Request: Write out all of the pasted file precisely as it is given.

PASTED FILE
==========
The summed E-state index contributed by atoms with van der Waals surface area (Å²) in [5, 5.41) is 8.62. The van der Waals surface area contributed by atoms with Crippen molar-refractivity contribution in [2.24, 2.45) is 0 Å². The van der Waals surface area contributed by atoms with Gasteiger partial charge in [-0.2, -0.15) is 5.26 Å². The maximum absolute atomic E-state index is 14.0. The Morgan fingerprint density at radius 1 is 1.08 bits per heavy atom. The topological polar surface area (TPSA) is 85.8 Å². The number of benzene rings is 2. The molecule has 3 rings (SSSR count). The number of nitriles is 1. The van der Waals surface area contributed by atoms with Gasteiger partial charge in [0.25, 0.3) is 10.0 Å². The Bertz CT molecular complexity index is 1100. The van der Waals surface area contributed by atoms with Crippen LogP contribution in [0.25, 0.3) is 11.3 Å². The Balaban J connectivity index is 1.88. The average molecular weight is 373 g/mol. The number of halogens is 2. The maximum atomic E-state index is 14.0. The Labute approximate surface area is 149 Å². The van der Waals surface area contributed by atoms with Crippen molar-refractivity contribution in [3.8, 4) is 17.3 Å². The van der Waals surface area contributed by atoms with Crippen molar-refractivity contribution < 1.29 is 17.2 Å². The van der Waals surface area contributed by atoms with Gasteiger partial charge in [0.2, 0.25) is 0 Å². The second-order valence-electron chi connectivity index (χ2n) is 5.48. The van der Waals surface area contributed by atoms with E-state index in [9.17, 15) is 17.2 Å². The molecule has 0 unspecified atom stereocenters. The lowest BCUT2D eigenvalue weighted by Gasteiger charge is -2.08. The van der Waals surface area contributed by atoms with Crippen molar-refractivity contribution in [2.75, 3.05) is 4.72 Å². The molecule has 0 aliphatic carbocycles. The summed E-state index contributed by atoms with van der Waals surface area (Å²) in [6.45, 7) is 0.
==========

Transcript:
The summed E-state index contributed by atoms with van der Waals surface area (Å²) in [5, 5.41) is 8.62. The van der Waals surface area contributed by atoms with Crippen molar-refractivity contribution in [2.24, 2.45) is 0 Å². The van der Waals surface area contributed by atoms with Gasteiger partial charge in [-0.2, -0.15) is 5.26 Å². The maximum absolute atomic E-state index is 14.0. The Morgan fingerprint density at radius 1 is 1.08 bits per heavy atom. The topological polar surface area (TPSA) is 85.8 Å². The number of benzene rings is 2. The molecule has 3 rings (SSSR count). The number of nitriles is 1. The van der Waals surface area contributed by atoms with Gasteiger partial charge in [0.25, 0.3) is 10.0 Å². The Bertz CT molecular complexity index is 1100. The van der Waals surface area contributed by atoms with Crippen LogP contribution in [0.25, 0.3) is 11.3 Å². The Balaban J connectivity index is 1.88. The average molecular weight is 373 g/mol. The number of halogens is 2. The maximum atomic E-state index is 14.0. The Labute approximate surface area is 149 Å². The van der Waals surface area contributed by atoms with Crippen molar-refractivity contribution in [3.8, 4) is 17.3 Å². The van der Waals surface area contributed by atoms with Crippen molar-refractivity contribution < 1.29 is 17.2 Å². The van der Waals surface area contributed by atoms with Gasteiger partial charge in [0.2, 0.25) is 0 Å². The second-order valence-electron chi connectivity index (χ2n) is 5.48. The van der Waals surface area contributed by atoms with E-state index in [9.17, 15) is 17.2 Å². The molecule has 0 unspecified atom stereocenters. The lowest BCUT2D eigenvalue weighted by Gasteiger charge is -2.08. The van der Waals surface area contributed by atoms with Crippen molar-refractivity contribution in [2.75, 3.05) is 4.72 Å². The molecule has 0 aliphatic carbocycles. The summed E-state index contributed by atoms with van der Waals surface area (Å²) in [6.45, 7) is 0.